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Medicine

Widely Used Antibacterial Chemical May Impair Muscle Function 252

Posted by Soulskill
from the it-wasn't-me,-it-was-the-one-armed-antibacterial-chemical dept.
New submitter daleallan writes "Triclosan, which is widely used in consumer handsoaps, toothpaste, clothes, carpets and trash bags, impairs muscle function in animal studies, say researchers at UC Davis (abstract). It slows swimming in fish and reduces muscle strength in mice. It may even impair the ability of heart muscle cells to contract. The chemical is in everyone's home and pervasive in the environment, the lead researcher says. One million pounds of Triclosan is produced in the U.S. annually and it's found in waterways, fish, dolphins, human urine, blood and breast milk. The researchers say their findings 'Call for a dramatic reduction in use.' It's in my Colgate Total toothpaste, and in fact, preventing gingivitis is the only use that may be worthwhile, although this makes me think twice about continuing to brush with it." This isn't the first time Triclosan has been in the news over safety concerns.
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Widely Used Antibacterial Chemical May Impair Muscle Function

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  • by sirwired (27582) on Wednesday August 15, 2012 @06:16AM (#40994881)

    12.5 mg/kg! Holy cow! This is ridiculously in excess of any conceivable dose of Triclosan you could get unless you are an utterly unprotected employee of a Triclosan-using factory.

  • by MassiveForces (991813) on Wednesday August 15, 2012 @06:30AM (#40994935)
    For one thing, its reversible. Wears off after 60 mins in mice at the dose they were using. Hey that might even mean less free radicals which cause aging. Second, humans aren't going to notice the effects at the doses they receive, otherwise we would have seen it in factory workers that produce triclosan already. So nobody should be alarmed at least, unless maybe it impairs salmon swimming upstream to reproduce.
  • by rvw (755107) on Wednesday August 15, 2012 @06:41AM (#40995005)

    there's lots of things which harm only some kinds of life.

    .....

    Lots of things are harmful to one organism and not another.

    Take Arsenic. We know it as a deadly poison. We all eat or drink a few micrograms of arsenic each day. If you take that away and make 100% free arsenic food, test that on rats, it turns out that they die more quickly. Is this the same for humans? Nobody knows that, but this is the same with most food research. So let's assume that it works the same for humans.

    It simply shows that like most things, too little is not good, too much neither. Drink four liters of water each day, and you will probably die.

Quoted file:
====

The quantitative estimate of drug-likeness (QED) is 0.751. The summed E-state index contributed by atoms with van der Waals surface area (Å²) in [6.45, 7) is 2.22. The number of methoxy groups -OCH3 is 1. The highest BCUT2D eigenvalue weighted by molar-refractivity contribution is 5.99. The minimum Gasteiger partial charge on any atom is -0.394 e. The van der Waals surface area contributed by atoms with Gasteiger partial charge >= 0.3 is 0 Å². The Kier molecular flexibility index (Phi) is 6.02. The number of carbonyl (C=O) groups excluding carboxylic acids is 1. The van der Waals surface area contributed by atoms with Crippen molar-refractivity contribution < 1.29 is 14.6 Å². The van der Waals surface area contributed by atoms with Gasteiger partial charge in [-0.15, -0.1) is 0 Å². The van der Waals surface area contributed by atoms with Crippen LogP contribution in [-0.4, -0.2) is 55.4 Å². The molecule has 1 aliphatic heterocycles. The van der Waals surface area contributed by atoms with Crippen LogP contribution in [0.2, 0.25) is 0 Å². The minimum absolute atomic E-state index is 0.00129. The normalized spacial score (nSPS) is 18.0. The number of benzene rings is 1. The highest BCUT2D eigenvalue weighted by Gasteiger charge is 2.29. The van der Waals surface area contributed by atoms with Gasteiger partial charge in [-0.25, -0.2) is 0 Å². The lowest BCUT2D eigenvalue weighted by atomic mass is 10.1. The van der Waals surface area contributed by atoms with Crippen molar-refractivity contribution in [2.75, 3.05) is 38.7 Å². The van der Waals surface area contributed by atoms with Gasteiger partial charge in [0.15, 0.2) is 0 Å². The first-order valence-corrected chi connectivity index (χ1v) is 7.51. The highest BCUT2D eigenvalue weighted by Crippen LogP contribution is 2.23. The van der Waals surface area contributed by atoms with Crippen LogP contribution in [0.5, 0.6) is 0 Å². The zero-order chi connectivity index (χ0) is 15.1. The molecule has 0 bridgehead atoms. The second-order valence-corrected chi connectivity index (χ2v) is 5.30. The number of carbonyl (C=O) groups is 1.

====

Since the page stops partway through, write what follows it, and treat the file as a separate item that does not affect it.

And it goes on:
• Evolution (Score:2, Interesting)

    by spectrokid (660550) on Wednesday August 15, 2012 @08:09AM (#40995359) Homepage
    Yes, but if triclosan is such a miracle product, why aren't our bodies producing it naturally? Maybe because evolution showed there were some downsides?
  • by pushing-robot (1037830) on Wednesday August 15, 2012 @09:46AM (#40996155)

    Lots of things are harmful to one organism and not another: Theobromine is deadly to dogs but fairly harmless to us except in extreme quantities because we have enzymes which can handle it.

    Sorry to nitpick, but that's not really the best example. The LD50 for theobromine poisoning in dogs is 300mg/kg, around 1/3 that of humans. The TDLO (lowest amount required for symptoms) in dogs is 16mg/kg, about 2/3 that of humans. They really aren't that different from us.

    A 3kg chihuahua could eat a standard-size (43g) Hershey's milk chocolate bar and be completely asymptomatic. To reach its LD50, that chihuahua would have to eat around 15 chocolate bars. Of course, most dogs are much heavier than 3kg and have a similarly higher tolerance for theobromine: If a dog weighed as much as a typical human (let's say 75kg), it could eat 25 chocolate bars without any harmful effect.

    It's important to realize that dogs are opportunistic and will overeat if given the opportunity. Most breeds are also much smaller than humans. Stories of theobromine poisoning typically come from dogs who discovered a cache of chocolate candies and consumed an enormous amount compared to their body weight.

    But as long as you maintain some level of portion control, there's really nothing wrong with giving them a normal amount of chocolate in their diet. Just be careful with purer forms of chocolate—dark chocolate can have three times and raw unsweetened chocolate can have ten times as much theobromine as normal chocolate candy.

"Consistency requires you to be as ignorant today as you were a year ago." -- Bernard Berenson

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